on mike weis’ sound practice


Mike Weis – Sound Practice (2016)

There are rare moments of encounter – recordings which defy genre, cultural boundary, and temporal association, reaching toward a universal expression – of all places and times, and of none. Mike Weis’ new LP Sound Practice, is one such case.

Weis has been a staple in the Chicago underground music community for years – issuing a steady stream of solo recordings and collaborative efforts (Good Stuff House, Kwaidan, Zelienople, etc). Increasingly stepping out on his own, he appears as a composer and percussionist of singular vision. Sound Practice is arguably his most striking effort to date. Like all great things, it evades easy definition – at once a careful and considered composition – worthy of company with many of the great historic works of Minimalism, a percussion record, and loose elegant work of complex sonorities. At first listen, the work doesn’t impose a sense of radical departure from his more recent recordings, but it’s marked by an ever increasing confidence in the strength of its own materiality – which is to say, the inherent acoustic power of its chosen objects. The sonorities (with their underlying structures) presented within Sound Practice, are progressively left to themselves – out on their own, with an assertive sense of risk, rigor, and maturity that is startling.

The album joins a fascinating cannon of recordings bubbling below the orthodox history of the avant-garde – the output of composers (often percussionists) who push beyond standard categorizations, into realms which defy our expectations of given instrumentation and cultural influence – figures like Christopher Tree, Frank Perry, Peter Giger, Alain Kremski, Alain Presencer, William Winant, Klaus Wiese, Henry Wolff and Nancy Hennings – members of what I affectionately call the Hippie Avant-garde. Weis, like others treading this path, transmogrify what might at first appear to be sonic limitation, into expansive sheets of sound and structure – drawing not only on avant-garde and experimental practice, but on a vast cultural traditions spanning the globe, and a fierce sense of individualism.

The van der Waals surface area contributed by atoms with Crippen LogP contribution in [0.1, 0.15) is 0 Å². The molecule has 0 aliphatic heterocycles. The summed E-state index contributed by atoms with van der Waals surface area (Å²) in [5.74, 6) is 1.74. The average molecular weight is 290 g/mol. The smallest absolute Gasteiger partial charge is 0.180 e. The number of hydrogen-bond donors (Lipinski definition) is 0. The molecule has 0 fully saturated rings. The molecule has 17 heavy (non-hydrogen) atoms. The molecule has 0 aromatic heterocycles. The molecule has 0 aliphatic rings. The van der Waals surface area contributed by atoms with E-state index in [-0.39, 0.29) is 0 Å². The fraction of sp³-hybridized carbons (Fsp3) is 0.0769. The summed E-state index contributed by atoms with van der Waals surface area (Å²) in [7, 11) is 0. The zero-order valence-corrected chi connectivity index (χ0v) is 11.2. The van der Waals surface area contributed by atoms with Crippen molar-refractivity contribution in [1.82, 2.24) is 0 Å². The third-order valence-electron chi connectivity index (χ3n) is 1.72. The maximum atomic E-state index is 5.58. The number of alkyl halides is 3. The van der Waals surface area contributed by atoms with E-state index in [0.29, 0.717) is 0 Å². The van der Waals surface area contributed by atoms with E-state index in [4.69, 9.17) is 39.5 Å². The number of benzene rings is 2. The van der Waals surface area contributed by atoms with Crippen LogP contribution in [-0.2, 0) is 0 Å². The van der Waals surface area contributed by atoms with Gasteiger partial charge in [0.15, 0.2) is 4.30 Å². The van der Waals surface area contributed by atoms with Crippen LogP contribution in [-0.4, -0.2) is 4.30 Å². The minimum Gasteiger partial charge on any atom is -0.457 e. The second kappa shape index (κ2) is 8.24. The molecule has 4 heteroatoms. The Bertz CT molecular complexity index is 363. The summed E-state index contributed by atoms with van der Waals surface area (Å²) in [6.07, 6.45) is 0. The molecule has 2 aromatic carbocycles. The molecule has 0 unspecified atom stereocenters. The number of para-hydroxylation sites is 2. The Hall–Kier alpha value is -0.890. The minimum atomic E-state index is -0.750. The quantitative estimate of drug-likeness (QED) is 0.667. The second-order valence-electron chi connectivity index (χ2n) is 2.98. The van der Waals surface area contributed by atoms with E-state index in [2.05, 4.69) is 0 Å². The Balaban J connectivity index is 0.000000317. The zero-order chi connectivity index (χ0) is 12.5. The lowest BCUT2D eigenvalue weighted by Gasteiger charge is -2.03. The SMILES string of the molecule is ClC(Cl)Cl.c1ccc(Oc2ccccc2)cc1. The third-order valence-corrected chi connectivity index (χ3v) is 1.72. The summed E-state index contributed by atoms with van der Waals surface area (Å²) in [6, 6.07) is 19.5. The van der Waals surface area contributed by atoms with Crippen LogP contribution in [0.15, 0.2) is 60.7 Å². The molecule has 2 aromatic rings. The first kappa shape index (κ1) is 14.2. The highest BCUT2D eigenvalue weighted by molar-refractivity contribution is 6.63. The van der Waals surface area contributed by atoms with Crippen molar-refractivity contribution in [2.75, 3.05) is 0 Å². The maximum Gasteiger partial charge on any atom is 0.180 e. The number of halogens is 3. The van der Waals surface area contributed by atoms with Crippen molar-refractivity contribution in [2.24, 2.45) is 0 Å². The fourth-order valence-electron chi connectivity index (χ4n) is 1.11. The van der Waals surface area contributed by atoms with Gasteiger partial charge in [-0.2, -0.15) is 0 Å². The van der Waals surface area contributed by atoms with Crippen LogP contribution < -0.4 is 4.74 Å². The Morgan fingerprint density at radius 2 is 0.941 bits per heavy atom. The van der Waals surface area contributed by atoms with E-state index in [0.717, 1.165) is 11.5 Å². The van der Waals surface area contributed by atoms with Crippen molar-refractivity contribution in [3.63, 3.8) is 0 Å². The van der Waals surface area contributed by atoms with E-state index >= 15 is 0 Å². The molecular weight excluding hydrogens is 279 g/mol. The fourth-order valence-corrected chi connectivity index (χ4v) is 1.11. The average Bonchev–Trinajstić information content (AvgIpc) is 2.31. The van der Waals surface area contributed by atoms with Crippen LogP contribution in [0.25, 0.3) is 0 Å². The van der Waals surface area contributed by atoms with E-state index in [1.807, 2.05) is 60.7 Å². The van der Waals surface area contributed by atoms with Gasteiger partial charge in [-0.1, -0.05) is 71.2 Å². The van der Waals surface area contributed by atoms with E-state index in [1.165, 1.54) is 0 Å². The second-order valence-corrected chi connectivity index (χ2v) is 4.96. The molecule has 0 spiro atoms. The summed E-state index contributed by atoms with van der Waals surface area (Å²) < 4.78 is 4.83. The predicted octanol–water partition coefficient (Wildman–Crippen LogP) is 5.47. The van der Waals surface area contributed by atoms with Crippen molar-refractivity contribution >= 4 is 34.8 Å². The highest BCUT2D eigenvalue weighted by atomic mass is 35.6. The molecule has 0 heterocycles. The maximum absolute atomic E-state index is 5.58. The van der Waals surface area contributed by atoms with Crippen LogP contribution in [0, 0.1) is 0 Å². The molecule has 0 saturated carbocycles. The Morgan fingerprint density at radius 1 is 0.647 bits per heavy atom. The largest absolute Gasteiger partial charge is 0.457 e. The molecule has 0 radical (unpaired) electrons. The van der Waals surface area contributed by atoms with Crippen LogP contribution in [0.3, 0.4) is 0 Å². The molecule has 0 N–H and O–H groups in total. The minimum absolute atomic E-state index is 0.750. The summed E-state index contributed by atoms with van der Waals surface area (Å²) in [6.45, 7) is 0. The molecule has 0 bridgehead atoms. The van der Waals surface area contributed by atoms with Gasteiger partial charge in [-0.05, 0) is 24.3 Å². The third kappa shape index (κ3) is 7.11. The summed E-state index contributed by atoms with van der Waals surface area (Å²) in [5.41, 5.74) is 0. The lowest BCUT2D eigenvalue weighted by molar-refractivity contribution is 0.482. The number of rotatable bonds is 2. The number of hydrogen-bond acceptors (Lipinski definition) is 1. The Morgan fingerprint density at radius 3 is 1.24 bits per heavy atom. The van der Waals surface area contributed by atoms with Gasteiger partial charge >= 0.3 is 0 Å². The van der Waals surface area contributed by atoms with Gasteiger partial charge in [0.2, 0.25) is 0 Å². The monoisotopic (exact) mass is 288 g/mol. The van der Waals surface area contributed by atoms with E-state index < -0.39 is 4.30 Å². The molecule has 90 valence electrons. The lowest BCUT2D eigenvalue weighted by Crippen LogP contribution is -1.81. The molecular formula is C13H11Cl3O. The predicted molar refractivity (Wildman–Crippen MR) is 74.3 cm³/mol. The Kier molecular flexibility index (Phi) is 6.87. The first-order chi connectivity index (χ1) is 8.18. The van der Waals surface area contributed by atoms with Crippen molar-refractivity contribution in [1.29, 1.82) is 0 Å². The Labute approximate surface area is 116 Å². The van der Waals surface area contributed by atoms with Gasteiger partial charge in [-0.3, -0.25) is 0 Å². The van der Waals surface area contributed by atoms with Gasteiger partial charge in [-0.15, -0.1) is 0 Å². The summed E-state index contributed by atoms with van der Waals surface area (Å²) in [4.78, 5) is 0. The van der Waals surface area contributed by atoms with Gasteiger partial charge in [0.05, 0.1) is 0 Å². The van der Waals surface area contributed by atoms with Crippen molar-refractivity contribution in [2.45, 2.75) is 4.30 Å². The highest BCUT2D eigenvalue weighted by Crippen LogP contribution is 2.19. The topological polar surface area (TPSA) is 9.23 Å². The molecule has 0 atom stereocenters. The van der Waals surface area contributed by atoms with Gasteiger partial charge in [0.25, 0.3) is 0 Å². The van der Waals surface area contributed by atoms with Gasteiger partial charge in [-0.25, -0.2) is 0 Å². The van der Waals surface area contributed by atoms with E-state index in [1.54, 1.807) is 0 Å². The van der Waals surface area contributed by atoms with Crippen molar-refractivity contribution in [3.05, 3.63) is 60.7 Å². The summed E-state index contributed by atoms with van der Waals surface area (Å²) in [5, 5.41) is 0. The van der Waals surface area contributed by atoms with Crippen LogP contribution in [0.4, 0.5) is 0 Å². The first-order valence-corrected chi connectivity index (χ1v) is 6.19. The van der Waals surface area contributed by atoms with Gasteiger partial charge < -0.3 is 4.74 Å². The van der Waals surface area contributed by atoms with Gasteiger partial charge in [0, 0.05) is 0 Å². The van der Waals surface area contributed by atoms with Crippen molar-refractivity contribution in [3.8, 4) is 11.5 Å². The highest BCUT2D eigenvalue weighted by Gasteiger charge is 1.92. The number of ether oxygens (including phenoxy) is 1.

Sound Practice is an album which is foolish to describe. It’s sounds are at once familiar, jarring, and challenging. They accomplish such heights that written word is unable to do them justice. Within its grooves we find Weis transforming his chosen instruments – drums, gongs, singing bowls, etc, into an orchestra and a conduit for the human spirit. This is a percussion record which ceases to be about percussion – which writhes, howls, and clatters in a reductive world where only the essential remains – one as much about silence and tone as it is about rhythm. I’ve listened to the record an uncountable number of times during the period which I’ve owned it – reaping an endless stream of surprise and reward. It continues to pulls me back, unable to resist reentry, again and again. It is unquestionably one of the most essential, ambitious, and important albums of the year. It’s out now via Monastral. You can get it from them directly, or from the Zelienople Bandcamp page – Check it out below and grab it before it goes.

-Bradford Bailey





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